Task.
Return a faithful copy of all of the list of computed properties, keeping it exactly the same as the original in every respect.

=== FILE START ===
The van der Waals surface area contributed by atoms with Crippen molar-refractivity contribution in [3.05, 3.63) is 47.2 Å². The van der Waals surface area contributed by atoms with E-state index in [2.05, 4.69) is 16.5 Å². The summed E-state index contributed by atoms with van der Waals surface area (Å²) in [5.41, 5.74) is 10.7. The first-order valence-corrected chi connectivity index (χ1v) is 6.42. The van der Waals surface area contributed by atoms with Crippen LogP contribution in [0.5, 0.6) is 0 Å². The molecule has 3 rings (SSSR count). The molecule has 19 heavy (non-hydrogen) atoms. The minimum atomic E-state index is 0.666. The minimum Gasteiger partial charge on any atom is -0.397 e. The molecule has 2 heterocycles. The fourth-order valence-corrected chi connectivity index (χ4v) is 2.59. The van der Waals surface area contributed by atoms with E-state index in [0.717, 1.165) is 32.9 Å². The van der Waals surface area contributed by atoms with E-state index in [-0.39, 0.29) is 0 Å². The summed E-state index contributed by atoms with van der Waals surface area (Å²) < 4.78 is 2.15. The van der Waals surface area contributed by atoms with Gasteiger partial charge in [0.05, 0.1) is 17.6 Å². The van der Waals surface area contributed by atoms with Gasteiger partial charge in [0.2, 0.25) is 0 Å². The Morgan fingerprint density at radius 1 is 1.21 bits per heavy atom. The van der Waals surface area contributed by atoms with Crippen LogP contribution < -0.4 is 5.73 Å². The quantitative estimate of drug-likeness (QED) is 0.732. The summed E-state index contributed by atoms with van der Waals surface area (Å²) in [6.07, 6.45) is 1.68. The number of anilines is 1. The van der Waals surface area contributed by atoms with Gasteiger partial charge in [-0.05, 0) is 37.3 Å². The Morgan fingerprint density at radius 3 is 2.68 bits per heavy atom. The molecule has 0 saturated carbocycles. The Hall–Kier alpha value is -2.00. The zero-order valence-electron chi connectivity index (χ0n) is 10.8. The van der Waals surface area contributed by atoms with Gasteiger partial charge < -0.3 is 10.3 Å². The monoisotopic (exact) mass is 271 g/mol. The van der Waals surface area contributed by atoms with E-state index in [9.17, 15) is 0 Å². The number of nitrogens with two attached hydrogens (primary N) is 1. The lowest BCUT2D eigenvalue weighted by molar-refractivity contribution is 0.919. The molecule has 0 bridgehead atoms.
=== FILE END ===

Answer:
The van der Waals surface area contributed by atoms with Crippen molar-refractivity contribution in [3.05, 3.63) is 47.2 Å². The van der Waals surface area contributed by atoms with E-state index in [2.05, 4.69) is 16.5 Å². The summed E-state index contributed by atoms with van der Waals surface area (Å²) in [5.41, 5.74) is 10.7. The first-order valence-corrected chi connectivity index (χ1v) is 6.42. The van der Waals surface area contributed by atoms with Crippen LogP contribution in [0.5, 0.6) is 0 Å². The molecule has 3 rings (SSSR count). The molecule has 19 heavy (non-hydrogen) atoms. The minimum atomic E-state index is 0.666. The minimum Gasteiger partial charge on any atom is -0.397 e. The molecule has 2 heterocycles. The fourth-order valence-corrected chi connectivity index (χ4v) is 2.59. The van der Waals surface area contributed by atoms with E-state index in [0.717, 1.165) is 32.9 Å². The van der Waals surface area contributed by atoms with E-state index in [-0.39, 0.29) is 0 Å². The summed E-state index contributed by atoms with van der Waals surface area (Å²) < 4.78 is 2.15. The van der Waals surface area contributed by atoms with Gasteiger partial charge in [0.05, 0.1) is 17.6 Å². The van der Waals surface area contributed by atoms with Gasteiger partial charge in [0.2, 0.25) is 0 Å². The Morgan fingerprint density at radius 1 is 1.21 bits per heavy atom. The van der Waals surface area contributed by atoms with Crippen LogP contribution < -0.4 is 5.73 Å². The quantitative estimate of drug-likeness (QED) is 0.732. The summed E-state index contributed by atoms with van der Waals surface area (Å²) in [6.07, 6.45) is 1.68. The number of anilines is 1. The van der Waals surface area contributed by atoms with Gasteiger partial charge in [-0.05, 0) is 37.3 Å². The Morgan fingerprint density at radius 3 is 2.68 bits per heavy atom. The molecule has 0 saturated carbocycles. The Hall–Kier alpha value is -2.00. The zero-order valence-electron chi connectivity index (χ0n) is 10.8. The van der Waals surface area contributed by atoms with Gasteiger partial charge < -0.3 is 10.3 Å². The monoisotopic (exact) mass is 271 g/mol. The van der Waals surface area contributed by atoms with E-state index in [9.17, 15) is 0 Å². The number of nitrogens with two attached hydrogens (primary N) is 1. The lowest BCUT2D eigenvalue weighted by molar-refractivity contribution is 0.919. The molecule has 0 bridgehead atoms.